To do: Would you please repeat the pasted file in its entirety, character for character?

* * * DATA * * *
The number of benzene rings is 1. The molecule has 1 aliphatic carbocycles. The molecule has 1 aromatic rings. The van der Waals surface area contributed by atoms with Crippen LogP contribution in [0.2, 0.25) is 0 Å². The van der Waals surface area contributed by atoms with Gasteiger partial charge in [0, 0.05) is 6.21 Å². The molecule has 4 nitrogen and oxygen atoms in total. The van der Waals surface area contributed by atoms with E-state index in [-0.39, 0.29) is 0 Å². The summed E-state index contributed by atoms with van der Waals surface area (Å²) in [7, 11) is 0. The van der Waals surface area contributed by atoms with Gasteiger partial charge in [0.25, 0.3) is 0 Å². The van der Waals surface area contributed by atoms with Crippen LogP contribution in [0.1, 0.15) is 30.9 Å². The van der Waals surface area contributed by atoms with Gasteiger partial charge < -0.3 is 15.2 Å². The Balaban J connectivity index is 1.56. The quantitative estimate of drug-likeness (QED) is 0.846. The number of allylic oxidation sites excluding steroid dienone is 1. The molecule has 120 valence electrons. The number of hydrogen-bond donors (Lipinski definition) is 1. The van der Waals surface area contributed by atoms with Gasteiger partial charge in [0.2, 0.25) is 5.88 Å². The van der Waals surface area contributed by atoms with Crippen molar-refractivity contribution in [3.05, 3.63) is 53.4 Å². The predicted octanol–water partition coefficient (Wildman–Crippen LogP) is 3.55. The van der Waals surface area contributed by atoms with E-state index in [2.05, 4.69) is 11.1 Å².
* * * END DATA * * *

The number of benzene rings is 1. The molecule has 1 aliphatic carbocycles. The molecule has 1 aromatic rings. The van der Waals surface area contributed by atoms with Crippen LogP contribution in [0.2, 0.25) is 0 Å². The van der Waals surface area contributed by atoms with Gasteiger partial charge in [0, 0.05) is 6.21 Å². The molecule has 4 nitrogen and oxygen atoms in total. The van der Waals surface area contributed by atoms with E-state index in [-0.39, 0.29) is 0 Å². The summed E-state index contributed by atoms with van der Waals surface area (Å²) in [7, 11) is 0. The van der Waals surface area contributed by atoms with Gasteiger partial charge in [0.25, 0.3) is 0 Å². The van der Waals surface area contributed by atoms with Crippen LogP contribution in [0.1, 0.15) is 30.9 Å². The van der Waals surface area contributed by atoms with Gasteiger partial charge < -0.3 is 15.2 Å². The Balaban J connectivity index is 1.56. The quantitative estimate of drug-likeness (QED) is 0.846. The number of allylic oxidation sites excluding steroid dienone is 1. The molecule has 120 valence electrons. The number of hydrogen-bond donors (Lipinski definition) is 1. The van der Waals surface area contributed by atoms with Gasteiger partial charge in [0.2, 0.25) is 5.88 Å². The van der Waals surface area contributed by atoms with Crippen molar-refractivity contribution in [3.05, 3.63) is 53.4 Å². The predicted octanol–water partition coefficient (Wildman–Crippen LogP) is 3.55. The van der Waals surface area contributed by atoms with E-state index in [2.05, 4.69) is 11.1 Å².